How are you? I'm going to refer you to a page in the appendix that we put in there. If you look at the presentation slide 14, there is a whole bunch of drivers of the combined ratio and whole bunch of drivers, are these in frequency. Some of them are controllable, some of them are uncontrollable. Some of them we can manage and some we can't. Even within the ones that are somewhat manageable like new business quality and volume of new business and geographic mix, there's also some things that you just can't predict.

Seasonality and weather especially is one of those completely unpredictable pieces of this puzzle. And so, when we look at year-over-year, you can look back, we have some charts to show fourth quarter seasonality that tend to spike up and then you have last year where we had almost no catastrophes and benign weather and this year much more normalized catastrophe year but I would say also a more normalized weather environment. Seasonality is one of those high level generalities that tends to pan out over multiple years, but you can have dislocation and abrasions in that on a year-by-year and quarter-by-quarter basis. So, I would not draw trend line conclusions based upon one or two quarters and how they appear versus previous quarters.

Thomas Wilson

And Josh, I don't know if I'm reading into your question but it sounded like frequency was actually up quite a bit in the fourth quarter. So, I couldn't tell what your underlying assumption is. Matt has slide in there as well and the increase in frequency in the fourth quarter.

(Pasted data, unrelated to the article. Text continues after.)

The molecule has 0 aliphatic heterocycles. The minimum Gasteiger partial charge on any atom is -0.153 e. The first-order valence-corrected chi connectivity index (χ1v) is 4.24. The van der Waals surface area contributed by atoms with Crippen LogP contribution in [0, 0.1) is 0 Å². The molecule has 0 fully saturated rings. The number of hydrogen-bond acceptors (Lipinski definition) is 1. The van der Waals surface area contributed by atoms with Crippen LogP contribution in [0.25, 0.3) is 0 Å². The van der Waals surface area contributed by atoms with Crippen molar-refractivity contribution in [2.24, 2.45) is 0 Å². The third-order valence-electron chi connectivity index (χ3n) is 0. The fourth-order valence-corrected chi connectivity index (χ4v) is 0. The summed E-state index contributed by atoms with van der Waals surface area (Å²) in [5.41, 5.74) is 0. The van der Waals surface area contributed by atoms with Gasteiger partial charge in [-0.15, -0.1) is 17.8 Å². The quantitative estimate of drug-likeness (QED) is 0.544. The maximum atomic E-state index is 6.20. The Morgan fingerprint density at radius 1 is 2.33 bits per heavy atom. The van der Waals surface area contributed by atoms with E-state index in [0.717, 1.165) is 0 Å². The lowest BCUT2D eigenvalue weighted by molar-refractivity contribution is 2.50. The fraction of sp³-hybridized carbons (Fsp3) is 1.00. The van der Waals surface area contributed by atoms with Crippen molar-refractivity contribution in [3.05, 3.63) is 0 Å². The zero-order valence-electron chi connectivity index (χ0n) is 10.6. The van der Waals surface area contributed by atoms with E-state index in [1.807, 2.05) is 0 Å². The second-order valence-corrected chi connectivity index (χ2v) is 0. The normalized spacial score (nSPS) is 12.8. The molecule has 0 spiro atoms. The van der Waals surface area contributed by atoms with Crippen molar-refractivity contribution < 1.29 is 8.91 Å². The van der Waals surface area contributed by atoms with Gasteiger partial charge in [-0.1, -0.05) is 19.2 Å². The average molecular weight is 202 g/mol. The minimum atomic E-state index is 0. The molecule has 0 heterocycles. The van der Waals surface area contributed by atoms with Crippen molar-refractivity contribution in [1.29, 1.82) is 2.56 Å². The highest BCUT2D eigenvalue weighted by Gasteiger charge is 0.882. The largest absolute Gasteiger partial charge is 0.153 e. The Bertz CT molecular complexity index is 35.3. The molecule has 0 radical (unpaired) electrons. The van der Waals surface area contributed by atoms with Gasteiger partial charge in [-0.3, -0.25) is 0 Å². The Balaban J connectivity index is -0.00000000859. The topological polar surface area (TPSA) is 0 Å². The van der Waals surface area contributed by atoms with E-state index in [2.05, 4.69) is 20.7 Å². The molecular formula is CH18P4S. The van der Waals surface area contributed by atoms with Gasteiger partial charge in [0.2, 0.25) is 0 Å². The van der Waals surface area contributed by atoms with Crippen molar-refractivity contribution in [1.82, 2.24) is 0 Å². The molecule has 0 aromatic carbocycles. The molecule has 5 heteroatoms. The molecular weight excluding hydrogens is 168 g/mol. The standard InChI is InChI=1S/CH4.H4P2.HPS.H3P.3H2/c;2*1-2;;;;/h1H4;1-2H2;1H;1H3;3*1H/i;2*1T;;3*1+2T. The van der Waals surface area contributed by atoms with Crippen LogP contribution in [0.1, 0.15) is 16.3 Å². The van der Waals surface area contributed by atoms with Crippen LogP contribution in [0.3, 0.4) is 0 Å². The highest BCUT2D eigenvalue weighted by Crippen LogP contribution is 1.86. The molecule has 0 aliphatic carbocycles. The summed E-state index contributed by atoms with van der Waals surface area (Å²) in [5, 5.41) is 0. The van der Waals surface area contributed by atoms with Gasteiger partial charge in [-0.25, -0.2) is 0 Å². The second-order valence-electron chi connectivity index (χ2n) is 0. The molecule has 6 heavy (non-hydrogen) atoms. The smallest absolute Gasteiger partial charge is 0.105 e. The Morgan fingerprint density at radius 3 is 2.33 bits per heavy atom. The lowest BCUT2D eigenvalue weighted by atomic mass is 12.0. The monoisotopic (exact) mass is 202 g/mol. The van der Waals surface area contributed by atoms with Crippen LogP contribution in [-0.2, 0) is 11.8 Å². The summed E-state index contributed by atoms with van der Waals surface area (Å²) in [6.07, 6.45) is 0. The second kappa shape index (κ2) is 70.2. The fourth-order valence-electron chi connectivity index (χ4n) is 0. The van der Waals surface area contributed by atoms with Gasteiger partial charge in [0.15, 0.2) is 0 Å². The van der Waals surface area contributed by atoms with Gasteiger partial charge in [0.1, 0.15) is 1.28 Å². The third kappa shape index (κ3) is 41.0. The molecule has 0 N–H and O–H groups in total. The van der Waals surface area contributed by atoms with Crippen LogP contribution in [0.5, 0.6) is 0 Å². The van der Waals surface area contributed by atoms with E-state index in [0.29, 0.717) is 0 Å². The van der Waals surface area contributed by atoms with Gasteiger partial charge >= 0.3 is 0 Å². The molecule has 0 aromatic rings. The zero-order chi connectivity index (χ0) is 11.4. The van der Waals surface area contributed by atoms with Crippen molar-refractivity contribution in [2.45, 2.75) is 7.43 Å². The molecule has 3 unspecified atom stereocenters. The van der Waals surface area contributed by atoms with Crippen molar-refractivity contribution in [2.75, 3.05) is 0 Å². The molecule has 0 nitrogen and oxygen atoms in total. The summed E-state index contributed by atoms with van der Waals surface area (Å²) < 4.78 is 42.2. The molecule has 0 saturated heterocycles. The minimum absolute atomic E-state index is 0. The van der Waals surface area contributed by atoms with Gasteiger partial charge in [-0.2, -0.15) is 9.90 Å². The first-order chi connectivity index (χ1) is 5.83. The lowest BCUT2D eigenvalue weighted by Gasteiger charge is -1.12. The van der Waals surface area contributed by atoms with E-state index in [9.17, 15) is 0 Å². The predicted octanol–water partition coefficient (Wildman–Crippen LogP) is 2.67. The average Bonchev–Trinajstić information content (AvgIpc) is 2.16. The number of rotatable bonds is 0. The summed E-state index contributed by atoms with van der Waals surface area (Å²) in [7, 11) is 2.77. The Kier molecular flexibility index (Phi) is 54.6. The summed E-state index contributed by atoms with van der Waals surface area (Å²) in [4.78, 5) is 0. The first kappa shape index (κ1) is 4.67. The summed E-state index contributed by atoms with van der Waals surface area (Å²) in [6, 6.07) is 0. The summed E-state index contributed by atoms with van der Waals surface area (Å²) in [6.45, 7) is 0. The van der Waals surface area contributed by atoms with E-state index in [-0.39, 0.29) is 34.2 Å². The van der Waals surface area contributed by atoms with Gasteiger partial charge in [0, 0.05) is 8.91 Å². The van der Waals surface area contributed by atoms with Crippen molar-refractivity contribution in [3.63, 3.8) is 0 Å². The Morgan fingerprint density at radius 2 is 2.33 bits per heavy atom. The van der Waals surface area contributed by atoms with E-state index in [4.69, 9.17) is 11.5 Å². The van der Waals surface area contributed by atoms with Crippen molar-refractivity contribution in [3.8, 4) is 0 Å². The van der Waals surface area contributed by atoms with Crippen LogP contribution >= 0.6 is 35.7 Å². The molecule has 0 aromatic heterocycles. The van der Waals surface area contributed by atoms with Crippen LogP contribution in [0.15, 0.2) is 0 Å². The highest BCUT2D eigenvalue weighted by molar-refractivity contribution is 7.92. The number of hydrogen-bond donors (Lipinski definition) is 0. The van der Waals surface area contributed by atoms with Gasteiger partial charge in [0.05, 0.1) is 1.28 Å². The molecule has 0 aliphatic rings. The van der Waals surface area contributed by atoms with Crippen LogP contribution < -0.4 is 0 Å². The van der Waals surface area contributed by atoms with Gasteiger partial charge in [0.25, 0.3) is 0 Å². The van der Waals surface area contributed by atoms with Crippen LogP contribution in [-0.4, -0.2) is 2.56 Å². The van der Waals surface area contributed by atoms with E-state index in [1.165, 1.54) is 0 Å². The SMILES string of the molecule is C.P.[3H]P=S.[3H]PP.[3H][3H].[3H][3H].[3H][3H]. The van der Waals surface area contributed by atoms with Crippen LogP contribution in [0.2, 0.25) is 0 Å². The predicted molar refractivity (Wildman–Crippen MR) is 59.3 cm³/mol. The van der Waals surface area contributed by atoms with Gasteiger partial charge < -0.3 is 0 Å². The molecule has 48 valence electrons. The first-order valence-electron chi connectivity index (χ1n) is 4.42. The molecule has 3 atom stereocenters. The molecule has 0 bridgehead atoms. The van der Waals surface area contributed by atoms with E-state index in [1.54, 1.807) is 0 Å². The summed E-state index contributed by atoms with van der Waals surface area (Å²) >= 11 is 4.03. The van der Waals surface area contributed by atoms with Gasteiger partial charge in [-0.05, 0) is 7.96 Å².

Josh Shanker

I would -- just look in the past and I have always am anticipating fourth quarter being a tough comp every year. My other question, look I listened to your prepared remarks and I know you are going to invest in the future and home owners can change a little bit, but you did an 88.7% underlying combined ratio firm wide for 2015. And you have a 5.5% rate increases coming through on the auto side, that you've guided to 88% to 90% underlying for 2016. It seems to me a very hard thing to believe that there is world where the underlying combined ratio is going to be worse in 2016 than it was in 2015. Are you just being conservative or I mean do you really think that that's the right range and 89% with a plus or minus one around it?